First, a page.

Research on how athleticism and artistic ability affect mental rotation has also been done. Pietsch, S., & Jansen, P. (2012) showed that people who were athletes or musicians had faster reaction times than people who were not. They tested this by splitting people from the age of 18 and higher into three groups. Group 1 was students who were studying math, sports students and education students. It was found that through the mental rotation test students who were focused on sports did much better than those who were math or education majors. Also it was found that the male athletes in the experiment were faster than females, but male and female musicians showed no significant difference in reaction time.
Moreau, D., Clerc, et al. (2012) also investigated if athletes were more spatially aware than non-athletes. This experiment took undergraduate college students and tested them with the mental rotation test before any sport training, and then again afterward. The participants were trained in two different sports to see if this would help their spatial awareness. It was found that the participants did better on the mental rotation test after they had trained in the sports, than they did before the training. There are ways to train your spatial awareness. This experiment brought to the research that if people could find ways to train their mental rotation skills they could perform better in high context activities with greater ease.
A study investigated the effect of mental rotation on postural stability. Participants performed a MR (mental rotation) task involving either foot stimuli, hand stimuli, or non-body stimuli (a car) and then had to balance on one foot. The results suggested that MR tasks involving foot stimuli were more effective at improving balance than hand or car stimuli, even after 60 minutes.
Researchers studied the difference in mental rotation ability between gymnasts, handball, and soccer players with both in-depth and in-plane rotations. Results suggested that athletes were better at performing mental rotation tasks that were more closely related to their sport of expertise.
There is a correlation in mental rotation and motor ability in children, and this connection is especially strong in boys age 7–8. Children were known for having very connected motor and cognitive processes, and the study showed that this overlap is influenced by motor ability.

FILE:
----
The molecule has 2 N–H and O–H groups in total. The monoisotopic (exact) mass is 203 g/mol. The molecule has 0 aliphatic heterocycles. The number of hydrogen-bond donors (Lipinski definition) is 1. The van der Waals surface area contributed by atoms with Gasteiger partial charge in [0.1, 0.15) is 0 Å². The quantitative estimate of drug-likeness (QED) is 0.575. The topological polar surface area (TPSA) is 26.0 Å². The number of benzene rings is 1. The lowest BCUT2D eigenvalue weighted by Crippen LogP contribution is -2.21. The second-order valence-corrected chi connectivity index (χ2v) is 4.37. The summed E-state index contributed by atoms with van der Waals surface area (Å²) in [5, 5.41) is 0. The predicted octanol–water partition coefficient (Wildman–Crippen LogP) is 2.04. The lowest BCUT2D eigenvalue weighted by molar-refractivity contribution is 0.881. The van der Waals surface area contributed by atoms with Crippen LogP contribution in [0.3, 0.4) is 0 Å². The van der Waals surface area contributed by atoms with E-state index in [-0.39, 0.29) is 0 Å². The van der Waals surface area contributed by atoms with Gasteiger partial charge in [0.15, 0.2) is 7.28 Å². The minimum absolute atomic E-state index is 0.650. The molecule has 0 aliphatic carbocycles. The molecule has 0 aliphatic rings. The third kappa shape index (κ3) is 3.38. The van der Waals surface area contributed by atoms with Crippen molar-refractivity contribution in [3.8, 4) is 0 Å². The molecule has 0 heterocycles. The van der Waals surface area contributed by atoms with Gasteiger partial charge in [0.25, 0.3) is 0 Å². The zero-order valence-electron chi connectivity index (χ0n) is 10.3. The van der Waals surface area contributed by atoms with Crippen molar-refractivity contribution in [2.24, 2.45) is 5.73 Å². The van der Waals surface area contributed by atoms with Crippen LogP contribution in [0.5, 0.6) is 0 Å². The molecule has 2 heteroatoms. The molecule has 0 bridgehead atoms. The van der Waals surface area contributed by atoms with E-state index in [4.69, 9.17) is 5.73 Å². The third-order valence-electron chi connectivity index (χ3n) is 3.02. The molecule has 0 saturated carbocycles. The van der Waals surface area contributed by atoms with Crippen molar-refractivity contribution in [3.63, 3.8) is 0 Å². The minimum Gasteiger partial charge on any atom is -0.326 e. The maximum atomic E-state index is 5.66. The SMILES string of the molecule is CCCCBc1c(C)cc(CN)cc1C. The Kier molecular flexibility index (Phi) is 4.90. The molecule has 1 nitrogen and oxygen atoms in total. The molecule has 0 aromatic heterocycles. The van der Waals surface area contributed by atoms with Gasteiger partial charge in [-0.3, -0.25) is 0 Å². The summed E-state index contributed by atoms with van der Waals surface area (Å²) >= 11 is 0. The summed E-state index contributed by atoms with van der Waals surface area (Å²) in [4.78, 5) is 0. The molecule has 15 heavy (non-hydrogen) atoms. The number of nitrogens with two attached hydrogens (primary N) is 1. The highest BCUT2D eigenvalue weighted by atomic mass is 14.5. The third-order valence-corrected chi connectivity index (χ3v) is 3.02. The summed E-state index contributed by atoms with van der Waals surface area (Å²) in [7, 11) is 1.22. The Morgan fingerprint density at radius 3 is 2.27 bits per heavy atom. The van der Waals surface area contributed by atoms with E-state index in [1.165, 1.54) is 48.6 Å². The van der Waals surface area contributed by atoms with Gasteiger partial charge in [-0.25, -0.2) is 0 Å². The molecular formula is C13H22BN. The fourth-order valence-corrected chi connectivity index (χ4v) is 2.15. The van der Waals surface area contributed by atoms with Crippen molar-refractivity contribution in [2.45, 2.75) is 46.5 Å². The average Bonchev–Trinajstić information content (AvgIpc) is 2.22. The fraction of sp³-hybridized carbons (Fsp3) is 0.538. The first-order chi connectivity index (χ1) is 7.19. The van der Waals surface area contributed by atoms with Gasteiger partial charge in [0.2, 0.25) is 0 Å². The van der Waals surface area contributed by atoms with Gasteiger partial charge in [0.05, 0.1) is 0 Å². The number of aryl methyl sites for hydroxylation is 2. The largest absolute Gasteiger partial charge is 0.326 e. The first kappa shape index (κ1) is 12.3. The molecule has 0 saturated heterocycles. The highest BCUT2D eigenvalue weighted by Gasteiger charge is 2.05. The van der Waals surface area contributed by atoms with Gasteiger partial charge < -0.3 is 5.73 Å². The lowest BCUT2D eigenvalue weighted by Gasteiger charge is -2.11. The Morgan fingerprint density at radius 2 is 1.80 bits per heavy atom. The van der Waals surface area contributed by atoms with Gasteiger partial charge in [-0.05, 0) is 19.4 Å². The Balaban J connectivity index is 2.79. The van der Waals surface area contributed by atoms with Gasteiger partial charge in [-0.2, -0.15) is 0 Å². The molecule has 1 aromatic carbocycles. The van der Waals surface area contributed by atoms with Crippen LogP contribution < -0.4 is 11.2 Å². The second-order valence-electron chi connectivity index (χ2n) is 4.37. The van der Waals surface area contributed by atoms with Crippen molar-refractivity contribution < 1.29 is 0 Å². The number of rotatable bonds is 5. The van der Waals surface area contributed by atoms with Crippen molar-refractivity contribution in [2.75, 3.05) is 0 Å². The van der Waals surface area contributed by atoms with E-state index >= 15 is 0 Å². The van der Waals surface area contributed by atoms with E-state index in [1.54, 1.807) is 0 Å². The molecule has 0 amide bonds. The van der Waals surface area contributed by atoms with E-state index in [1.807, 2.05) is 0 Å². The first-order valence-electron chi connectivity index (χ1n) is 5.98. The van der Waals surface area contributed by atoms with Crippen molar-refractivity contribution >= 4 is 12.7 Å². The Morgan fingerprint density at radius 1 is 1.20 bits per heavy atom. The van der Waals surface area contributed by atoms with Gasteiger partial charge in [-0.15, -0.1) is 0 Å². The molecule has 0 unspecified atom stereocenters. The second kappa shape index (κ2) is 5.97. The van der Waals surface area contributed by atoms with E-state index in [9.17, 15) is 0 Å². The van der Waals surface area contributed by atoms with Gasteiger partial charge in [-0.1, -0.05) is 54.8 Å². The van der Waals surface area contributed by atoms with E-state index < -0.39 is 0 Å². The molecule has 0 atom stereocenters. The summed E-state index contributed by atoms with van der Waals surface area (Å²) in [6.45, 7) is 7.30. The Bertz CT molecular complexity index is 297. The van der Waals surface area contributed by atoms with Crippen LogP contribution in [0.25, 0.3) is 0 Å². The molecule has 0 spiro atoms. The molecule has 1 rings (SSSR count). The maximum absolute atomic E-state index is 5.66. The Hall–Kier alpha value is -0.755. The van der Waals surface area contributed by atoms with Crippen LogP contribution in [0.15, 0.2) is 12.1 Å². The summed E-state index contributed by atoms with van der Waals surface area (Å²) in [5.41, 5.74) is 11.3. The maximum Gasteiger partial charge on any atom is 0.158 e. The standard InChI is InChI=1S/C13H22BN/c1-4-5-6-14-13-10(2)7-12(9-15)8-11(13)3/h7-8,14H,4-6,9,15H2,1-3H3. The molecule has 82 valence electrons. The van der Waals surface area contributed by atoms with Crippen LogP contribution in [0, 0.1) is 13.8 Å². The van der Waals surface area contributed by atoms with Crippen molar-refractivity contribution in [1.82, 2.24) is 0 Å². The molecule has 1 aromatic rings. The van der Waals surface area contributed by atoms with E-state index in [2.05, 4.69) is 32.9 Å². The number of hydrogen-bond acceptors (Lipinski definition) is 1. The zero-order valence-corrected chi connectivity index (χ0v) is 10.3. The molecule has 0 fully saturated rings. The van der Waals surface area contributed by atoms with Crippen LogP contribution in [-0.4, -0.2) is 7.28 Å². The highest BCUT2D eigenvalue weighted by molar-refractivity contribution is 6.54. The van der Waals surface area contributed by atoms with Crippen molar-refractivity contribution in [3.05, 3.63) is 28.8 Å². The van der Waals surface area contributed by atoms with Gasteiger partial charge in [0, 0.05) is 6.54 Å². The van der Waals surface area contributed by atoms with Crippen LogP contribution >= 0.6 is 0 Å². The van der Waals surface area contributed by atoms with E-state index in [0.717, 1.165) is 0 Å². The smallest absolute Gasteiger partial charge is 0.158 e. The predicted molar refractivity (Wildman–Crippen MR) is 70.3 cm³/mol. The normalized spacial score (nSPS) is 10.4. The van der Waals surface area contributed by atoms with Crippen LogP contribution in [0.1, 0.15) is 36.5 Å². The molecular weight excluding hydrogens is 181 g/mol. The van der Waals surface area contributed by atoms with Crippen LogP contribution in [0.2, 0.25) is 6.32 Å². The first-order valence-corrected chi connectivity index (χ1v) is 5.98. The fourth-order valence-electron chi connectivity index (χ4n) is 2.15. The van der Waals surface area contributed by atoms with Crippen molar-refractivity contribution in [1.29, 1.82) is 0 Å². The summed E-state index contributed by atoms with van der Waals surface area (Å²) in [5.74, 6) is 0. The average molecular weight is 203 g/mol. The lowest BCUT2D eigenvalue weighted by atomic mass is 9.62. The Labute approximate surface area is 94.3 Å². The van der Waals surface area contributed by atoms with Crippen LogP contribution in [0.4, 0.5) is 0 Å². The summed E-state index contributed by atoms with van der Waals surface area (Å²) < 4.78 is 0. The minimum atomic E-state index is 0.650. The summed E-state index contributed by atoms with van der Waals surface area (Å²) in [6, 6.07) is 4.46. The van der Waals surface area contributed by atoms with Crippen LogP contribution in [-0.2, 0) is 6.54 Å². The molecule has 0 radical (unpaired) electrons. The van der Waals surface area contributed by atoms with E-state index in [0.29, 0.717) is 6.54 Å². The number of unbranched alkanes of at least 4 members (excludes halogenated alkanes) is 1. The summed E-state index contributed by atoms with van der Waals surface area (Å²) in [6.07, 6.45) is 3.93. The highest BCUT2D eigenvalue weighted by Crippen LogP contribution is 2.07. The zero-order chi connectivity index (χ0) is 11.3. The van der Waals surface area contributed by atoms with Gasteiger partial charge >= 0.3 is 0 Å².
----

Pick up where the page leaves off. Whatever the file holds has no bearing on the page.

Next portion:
A mental rotation test (MRT) was carried out on gymnasts, orienteers, runners, and non athletes. Results showed that non athletes were greatly outperformed by gymnasts and orienteers, but not runners. Gymnasts (egocentric athletes) did not outperform orienteers (allocentric athletes).
Different studies have shown that there is a difference between male and female in mental rotation tasks.
In order to explain this difference, we can look at the brain activation during a mental rotation task. In 2012, a study have been done on people that graduated in sciences or in liberal arts. Males and females were asked to execute a mental rotation task, and their brain activity was recorded with an fMRI. The researchers found a difference of brain activation: males present a stronger activity in the area of the brain used in a mental rotation task.
A study from 2008 showed that this difference occurs early during development. The experiment was done on 3- to 4-month-old infants using a 2D mental rotation task. They used a preference apparatus that consists of observing during how much time the infant is looking at the stimulus. They started by familiarizing the participants with the number "1" and its rotations. Then they showed them a picture of a "1" rotated and its mirror image. The study showed that males are more interested by the mirror image. Females are equally interested by the "1" rotated and its mirror image. That means that males and females process mental rotation differently.
Another study from 2015 was focused on women and their abilities in a mental rotation task and in an emotion recognition task. In this experiment, they induced a feeling or a situation in which women feel more powerful or less powerful. They were able to conclude that women in a situation of power are better in a mental rotation task (but less performant in an emotion recognition task) than other women.
Studying differences between male and female brains can have interesting applications. For example, it could help in the understanding of the autism spectrum disorders.
One of the theories concerning autism is the EMB (extreme male brain). This theory considers that autist have an "extreme male brain". In a study from 2015, researchers confirmed that there is a difference between male and female in mental rotation task (by studying people without autism): Males are more successful. Then they highlighted the fact that autists do not have this "male performance" in a mental rotation task. They conclude their study by "autistic people do not have an extreme version of a male cognitive profile as proposed by the EMB theory".
There may be relationships between competent bodily movement and the speed with which individuals can perform mental rotation. Researchers found children who trained with mental rotation tasks had improved strategy skills after practicing. Follow-ups studies will compare the differences in the brain among the attempts to discover effects on other tasks and the brain. People use many different strategies to complete tasks; psychologists will study participants who use specific cognitive skills to compare competency and reaction times. Others will continue to examine the differences in competency of mental rotation based on the objects being rotated. Participants' identification with the object could hinder or help their mental rotation abilities across gender and ages to support the earlier claim that males have faster reaction times. Psychologists will continue to test similarities between mental rotation and physical rotation, examining the difference in reaction times and relevance to environmental implications.